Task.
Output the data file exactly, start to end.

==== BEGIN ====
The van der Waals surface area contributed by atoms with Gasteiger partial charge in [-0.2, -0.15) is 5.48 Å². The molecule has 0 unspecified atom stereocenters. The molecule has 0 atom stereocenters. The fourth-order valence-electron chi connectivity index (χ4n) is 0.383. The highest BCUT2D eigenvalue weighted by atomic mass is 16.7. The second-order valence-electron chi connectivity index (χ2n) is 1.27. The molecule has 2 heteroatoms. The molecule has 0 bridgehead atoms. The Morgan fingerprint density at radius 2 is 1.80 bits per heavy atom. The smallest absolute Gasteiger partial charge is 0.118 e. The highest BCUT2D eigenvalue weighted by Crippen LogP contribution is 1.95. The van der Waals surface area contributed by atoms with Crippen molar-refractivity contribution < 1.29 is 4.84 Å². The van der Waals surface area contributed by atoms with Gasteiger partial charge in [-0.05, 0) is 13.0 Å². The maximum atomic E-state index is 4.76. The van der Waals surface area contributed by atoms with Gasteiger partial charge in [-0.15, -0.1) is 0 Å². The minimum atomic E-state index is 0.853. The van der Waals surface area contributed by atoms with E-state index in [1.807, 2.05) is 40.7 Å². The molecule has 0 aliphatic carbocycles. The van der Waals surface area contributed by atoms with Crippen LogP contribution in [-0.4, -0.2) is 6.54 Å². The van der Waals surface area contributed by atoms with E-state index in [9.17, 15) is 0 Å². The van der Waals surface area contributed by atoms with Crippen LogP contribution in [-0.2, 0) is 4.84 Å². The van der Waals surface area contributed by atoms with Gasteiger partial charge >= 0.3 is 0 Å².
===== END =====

The van der Waals surface area contributed by atoms with Gasteiger partial charge in [-0.2, -0.15) is 5.48 Å². The molecule has 0 unspecified atom stereocenters. The molecule has 0 atom stereocenters. The fourth-order valence-electron chi connectivity index (χ4n) is 0.383. The highest BCUT2D eigenvalue weighted by atomic mass is 16.7. The second-order valence-electron chi connectivity index (χ2n) is 1.27. The molecule has 2 heteroatoms. The molecule has 0 bridgehead atoms. The Morgan fingerprint density at radius 2 is 1.80 bits per heavy atom. The smallest absolute Gasteiger partial charge is 0.118 e. The highest BCUT2D eigenvalue weighted by Crippen LogP contribution is 1.95. The van der Waals surface area contributed by atoms with Crippen molar-refractivity contribution < 1.29 is 4.84 Å². The van der Waals surface area contributed by atoms with Gasteiger partial charge in [-0.05, 0) is 13.0 Å². The maximum atomic E-state index is 4.76. The van der Waals surface area contributed by atoms with Gasteiger partial charge in [-0.15, -0.1) is 0 Å². The minimum atomic E-state index is 0.853. The van der Waals surface area contributed by atoms with E-state index in [1.807, 2.05) is 40.7 Å². The molecule has 0 aliphatic carbocycles. The van der Waals surface area contributed by atoms with Crippen LogP contribution in [-0.4, -0.2) is 6.54 Å². The van der Waals surface area contributed by atoms with E-state index in [9.17, 15) is 0 Å². The van der Waals surface area contributed by atoms with Crippen LogP contribution in [-0.2, 0) is 4.84 Å². The van der Waals surface area contributed by atoms with Gasteiger partial charge >= 0.3 is 0 Å².